AMC says Lake St. Martin chief ‘not welcome at assembly’ or any events

Chris Traverse is facing a number of sex related charges.

The Assembly of Manitoba Chiefs (AMC) says a chief who is facing several sex related charges stemming from December 2023 isn’t allowed to attend events by the organization until the matter is resolved.

“Given the severe nature of the charges, the Executive Council of Chiefs has directed that this Chief shall not be welcome to attend our Chiefs-in-Assembly or any AMC events until these charges are resolved,” said a statement from Cathy Merrick, grand chief of the AMC that represents 62 First Nations in Manitoba.

“Once resolved, our Chiefs will give further direction.”

While not named, the chief mentioned in the statement is likely Chris Traverse from Lake St. Martin who is charged with several sexual offences involving a child.

According to Winnipeg police (WPS), Traverse was charged on Feb. 1 with sexual assault, sexual interference, and making and possessing child pornography.

In a Facebook post on April 11, Traverse denied the allegations.

“Concerning the accusations made against me that were reported in the media: they are not true. I have maintained my innocence from day one, and I will continue to do so,” he wrote.

“I willingly participated with the Winnipeg Police Service on this matter, including requesting a polygraph to prove my innocence.”

According to police, the charges allege the offences took place on or about Dec. 29, 2023.

The charges have not been tested in court.

Traverse was later released to await his next court date.

He’s been the chief of the Ojibway community 225 km northwest of Winnipeg since July 2022, after serving on council for many years.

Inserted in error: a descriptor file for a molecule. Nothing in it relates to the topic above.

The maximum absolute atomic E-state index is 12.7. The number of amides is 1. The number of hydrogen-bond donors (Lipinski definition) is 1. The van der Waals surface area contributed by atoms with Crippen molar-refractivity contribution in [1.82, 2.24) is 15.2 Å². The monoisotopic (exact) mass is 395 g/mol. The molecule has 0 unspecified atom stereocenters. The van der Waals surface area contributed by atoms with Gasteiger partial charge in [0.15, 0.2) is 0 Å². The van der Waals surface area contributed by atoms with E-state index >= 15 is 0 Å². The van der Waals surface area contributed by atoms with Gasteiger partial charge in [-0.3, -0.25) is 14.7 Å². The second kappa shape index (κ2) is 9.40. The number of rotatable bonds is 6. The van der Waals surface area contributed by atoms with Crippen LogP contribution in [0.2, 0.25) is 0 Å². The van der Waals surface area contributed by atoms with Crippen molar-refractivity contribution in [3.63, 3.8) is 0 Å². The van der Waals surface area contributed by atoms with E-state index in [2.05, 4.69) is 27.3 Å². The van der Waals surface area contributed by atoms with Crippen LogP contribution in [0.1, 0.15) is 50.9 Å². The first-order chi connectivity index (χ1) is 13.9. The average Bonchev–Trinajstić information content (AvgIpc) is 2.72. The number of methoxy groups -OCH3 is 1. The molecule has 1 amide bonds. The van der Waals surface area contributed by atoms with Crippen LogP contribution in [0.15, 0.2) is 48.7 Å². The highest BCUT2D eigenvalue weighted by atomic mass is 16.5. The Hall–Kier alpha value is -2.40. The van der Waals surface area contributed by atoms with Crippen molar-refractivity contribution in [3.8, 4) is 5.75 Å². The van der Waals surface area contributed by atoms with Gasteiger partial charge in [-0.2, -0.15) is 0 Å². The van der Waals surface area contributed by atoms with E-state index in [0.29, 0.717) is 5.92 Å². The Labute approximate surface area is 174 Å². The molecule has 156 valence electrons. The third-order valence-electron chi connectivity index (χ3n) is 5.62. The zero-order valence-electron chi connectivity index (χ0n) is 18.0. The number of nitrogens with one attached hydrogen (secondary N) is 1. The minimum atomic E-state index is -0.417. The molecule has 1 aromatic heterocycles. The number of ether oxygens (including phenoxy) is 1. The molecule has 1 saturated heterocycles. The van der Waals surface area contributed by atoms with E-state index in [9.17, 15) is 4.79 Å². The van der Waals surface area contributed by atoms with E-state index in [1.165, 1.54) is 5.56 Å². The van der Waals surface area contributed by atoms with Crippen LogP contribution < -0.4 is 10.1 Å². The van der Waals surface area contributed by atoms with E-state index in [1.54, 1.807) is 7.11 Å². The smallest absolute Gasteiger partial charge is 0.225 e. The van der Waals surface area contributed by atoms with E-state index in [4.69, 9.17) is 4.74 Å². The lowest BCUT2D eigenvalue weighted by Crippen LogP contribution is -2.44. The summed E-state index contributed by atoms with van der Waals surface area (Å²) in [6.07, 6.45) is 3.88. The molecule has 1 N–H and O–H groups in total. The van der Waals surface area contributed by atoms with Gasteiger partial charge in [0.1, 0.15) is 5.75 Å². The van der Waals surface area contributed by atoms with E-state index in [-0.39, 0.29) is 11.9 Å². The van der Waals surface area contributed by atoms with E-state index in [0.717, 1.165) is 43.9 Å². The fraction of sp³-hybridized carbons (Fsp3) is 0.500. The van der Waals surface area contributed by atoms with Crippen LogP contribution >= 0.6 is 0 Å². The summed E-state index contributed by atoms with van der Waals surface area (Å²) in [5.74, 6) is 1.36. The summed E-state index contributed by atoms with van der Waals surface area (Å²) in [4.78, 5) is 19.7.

In the same April 11 Facebook post, Traverse also talked about “concerns raised about fraudulent activity connected to our council” and that he welcomed a “forensic audit, and I can confirm that one is underway,” he wrote. “I am working with the federal government to move forward with the forensic audit, and I would like to thank them for their assistance with this matter.”

But according to a spokesperson at Indigenous Services Canada, “There are no ongoing audits involving the First Nation.

“The Government of Canada is deeply concerned by the troubling news in Lake St. Martin First Nation and we are taking this matter very seriously. We will be with the community every step of the way, to ensure they have the supports they need.”

Lake St. Martin is a member of the Assembly of Manitoba Chiefs [AMC] and the Southern Chiefs’ Organization.

The statement from the AMC on Friday is considerably stronger compared to when news broke on April 10 when a statement said it didn’t comment on charges related to chiefs.

“Our citizens, our Elders and Knowledge Keepers, alongside other leaders, rightfully expect nothing less than exemplary behaviour from our Chiefs. This includes the responsibility of protecting our most vulnerable and sacred citizens: our children.

Traverse’s next court appearance is scheduled for July 3.

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